KICKING BALL OUT AND THE DROP BALL

This is a pet peeve for me…. the referee is in control of the game. It is the referee that determines if play should be stopped whilst the ball is active on the pitch and it should be left to them to do so; if players wish to bring to the referee’s attention that a player is injured then please do so. Indeed, if a player wants to kick the ball out of play to stop the active play and allow the referee to bring on some attention for a player then please do so as well.

Even this unwritten rule that the ball should be returned to the opposition team is ok by me as long as it is within reason.

While this cannot be enforced by the referee or rules of the game, I am perfectly happy for an opposition team to retain the ball should they deem that the player who has received treatment has feigned injury, is trying to waste time or was not suitably injured to merit the action taken – i.e. kicking ball out. This is often used to break the momentum of an attacking team and is a sly method that has crept into the game.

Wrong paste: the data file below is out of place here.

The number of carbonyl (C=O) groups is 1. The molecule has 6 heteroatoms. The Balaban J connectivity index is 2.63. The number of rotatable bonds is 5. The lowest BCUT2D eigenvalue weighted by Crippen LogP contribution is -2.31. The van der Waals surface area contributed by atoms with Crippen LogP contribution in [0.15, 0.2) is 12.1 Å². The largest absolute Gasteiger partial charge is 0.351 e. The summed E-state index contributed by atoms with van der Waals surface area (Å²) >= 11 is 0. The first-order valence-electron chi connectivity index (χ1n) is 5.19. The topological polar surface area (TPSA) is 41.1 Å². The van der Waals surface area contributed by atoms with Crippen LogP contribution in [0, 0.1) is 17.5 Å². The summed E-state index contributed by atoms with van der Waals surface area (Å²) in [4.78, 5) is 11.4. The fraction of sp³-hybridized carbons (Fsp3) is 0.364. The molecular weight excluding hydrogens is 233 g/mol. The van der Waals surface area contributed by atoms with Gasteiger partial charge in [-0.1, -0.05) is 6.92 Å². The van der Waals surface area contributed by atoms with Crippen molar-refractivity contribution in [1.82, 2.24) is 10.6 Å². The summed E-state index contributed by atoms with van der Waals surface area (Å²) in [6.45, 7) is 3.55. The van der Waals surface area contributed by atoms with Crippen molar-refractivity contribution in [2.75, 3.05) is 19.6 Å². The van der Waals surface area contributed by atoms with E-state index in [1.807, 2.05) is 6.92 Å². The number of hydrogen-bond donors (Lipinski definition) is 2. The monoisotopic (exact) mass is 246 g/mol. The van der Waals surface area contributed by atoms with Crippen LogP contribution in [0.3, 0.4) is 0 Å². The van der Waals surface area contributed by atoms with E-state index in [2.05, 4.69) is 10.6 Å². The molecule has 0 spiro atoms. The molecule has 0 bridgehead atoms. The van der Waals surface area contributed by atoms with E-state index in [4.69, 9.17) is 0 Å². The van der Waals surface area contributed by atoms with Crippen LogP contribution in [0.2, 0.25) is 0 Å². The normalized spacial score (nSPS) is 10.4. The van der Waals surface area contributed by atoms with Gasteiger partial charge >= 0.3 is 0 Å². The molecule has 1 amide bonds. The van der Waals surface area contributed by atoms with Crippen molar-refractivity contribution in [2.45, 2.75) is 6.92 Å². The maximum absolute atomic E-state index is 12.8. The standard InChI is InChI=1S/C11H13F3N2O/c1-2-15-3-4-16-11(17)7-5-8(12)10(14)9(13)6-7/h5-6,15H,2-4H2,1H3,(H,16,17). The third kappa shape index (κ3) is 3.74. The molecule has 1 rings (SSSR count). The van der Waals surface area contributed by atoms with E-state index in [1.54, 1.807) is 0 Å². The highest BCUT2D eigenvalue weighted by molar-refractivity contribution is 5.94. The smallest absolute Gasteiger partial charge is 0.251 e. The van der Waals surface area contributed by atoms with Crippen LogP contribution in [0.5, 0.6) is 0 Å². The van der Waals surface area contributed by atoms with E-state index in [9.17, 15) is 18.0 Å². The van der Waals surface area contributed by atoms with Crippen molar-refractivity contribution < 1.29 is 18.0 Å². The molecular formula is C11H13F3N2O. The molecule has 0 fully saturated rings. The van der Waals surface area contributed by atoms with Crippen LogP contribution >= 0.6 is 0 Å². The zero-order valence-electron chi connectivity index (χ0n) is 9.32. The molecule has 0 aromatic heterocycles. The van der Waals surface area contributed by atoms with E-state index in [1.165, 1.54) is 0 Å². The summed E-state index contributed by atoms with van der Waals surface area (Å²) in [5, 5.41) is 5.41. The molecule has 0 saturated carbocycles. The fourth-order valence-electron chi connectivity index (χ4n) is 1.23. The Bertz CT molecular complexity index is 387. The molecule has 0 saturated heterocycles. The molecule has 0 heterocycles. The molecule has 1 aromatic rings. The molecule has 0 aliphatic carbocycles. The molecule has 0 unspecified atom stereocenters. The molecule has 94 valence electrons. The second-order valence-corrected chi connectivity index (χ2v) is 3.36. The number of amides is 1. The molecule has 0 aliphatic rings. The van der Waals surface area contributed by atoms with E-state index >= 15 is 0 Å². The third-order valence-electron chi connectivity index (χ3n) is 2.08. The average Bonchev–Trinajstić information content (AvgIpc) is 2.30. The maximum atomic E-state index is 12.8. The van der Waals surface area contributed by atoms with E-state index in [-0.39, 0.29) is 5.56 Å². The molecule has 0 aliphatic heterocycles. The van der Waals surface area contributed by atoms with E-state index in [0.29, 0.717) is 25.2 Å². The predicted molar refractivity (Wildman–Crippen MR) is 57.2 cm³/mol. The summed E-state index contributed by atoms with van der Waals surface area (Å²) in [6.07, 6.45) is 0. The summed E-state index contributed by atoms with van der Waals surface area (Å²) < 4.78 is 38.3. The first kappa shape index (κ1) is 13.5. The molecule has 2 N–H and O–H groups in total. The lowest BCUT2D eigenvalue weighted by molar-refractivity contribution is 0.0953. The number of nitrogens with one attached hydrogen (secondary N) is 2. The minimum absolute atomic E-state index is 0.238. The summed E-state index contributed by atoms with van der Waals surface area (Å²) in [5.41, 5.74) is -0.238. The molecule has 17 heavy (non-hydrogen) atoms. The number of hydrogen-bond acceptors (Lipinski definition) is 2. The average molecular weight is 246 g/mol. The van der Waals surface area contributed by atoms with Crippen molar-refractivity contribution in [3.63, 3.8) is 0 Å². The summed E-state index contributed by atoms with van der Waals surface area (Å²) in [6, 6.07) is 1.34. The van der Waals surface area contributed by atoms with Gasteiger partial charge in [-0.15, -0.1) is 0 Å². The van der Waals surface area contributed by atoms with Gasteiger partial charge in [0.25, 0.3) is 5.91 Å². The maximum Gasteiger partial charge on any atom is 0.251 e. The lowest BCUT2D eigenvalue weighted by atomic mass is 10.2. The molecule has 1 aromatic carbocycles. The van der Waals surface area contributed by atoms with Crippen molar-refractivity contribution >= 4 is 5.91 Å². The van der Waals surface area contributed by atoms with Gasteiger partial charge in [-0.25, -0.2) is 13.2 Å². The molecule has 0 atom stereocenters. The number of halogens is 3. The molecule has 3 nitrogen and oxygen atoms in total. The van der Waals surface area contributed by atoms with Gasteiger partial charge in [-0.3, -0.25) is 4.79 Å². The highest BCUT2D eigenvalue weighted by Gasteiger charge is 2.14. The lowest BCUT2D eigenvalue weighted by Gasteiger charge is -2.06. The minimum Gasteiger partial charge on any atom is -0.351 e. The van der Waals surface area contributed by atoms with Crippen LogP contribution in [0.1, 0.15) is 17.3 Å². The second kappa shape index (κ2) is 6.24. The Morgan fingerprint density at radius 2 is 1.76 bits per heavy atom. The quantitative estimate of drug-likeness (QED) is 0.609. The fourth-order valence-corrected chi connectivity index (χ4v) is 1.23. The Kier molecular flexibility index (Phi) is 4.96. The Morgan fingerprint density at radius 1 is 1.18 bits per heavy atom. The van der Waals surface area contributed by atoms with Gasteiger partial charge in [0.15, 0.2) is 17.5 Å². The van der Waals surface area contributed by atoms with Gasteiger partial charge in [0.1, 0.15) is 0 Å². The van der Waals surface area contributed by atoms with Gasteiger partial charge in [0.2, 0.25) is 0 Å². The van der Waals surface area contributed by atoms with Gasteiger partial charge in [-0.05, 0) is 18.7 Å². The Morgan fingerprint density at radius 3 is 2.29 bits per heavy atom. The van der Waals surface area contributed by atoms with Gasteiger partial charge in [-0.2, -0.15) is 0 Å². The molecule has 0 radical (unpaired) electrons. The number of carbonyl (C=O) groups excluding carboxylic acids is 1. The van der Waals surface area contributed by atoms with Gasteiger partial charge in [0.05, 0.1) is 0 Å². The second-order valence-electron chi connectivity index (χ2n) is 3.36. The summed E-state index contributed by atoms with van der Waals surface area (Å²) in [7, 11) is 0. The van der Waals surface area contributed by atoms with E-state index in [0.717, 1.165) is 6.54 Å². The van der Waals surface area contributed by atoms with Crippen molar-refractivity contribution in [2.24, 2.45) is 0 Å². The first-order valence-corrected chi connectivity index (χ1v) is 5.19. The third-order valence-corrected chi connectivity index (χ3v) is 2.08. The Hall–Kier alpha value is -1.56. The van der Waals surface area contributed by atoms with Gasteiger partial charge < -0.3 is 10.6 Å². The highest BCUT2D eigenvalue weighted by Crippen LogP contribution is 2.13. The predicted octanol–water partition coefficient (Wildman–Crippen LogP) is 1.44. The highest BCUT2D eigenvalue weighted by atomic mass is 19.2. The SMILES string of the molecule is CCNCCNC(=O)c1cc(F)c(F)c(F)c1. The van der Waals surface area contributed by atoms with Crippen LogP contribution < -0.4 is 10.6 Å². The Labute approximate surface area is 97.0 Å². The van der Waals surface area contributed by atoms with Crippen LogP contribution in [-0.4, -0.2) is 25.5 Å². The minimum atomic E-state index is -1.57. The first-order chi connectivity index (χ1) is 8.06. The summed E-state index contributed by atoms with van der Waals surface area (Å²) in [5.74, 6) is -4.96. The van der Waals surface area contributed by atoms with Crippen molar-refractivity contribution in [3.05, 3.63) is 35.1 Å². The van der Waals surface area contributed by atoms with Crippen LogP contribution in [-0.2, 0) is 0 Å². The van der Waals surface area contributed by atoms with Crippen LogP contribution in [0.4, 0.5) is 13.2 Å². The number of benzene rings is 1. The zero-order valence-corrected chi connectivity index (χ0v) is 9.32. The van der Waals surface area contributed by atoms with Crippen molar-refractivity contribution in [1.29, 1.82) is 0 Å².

So far, I haven’t really changed anything here other than try to change the mindset of players and fans to deal with these situations.

In fact, my main reason for focusing on this area of the game is actually in dealing with the ‘drop-ball’ scenario within a game.

I firmly believe that teams should fight for a drop ball – all this gentlemanly ‘I’ll kick it back to you and then you can kick it to our keeper’ nonsense is exactly that – nonsense!!

Please, please, please start fighting for drop-balls again! It shows a passion that transfers to the fans and gets the tempo and atmosphere of a game going.

To watch two men poised and ready to kick lumps out of each other when a referee drops that ball is a sight to behold that sadly is becoming less and less prevalent at every level of the game, from kids, to amateurs to the professional game.

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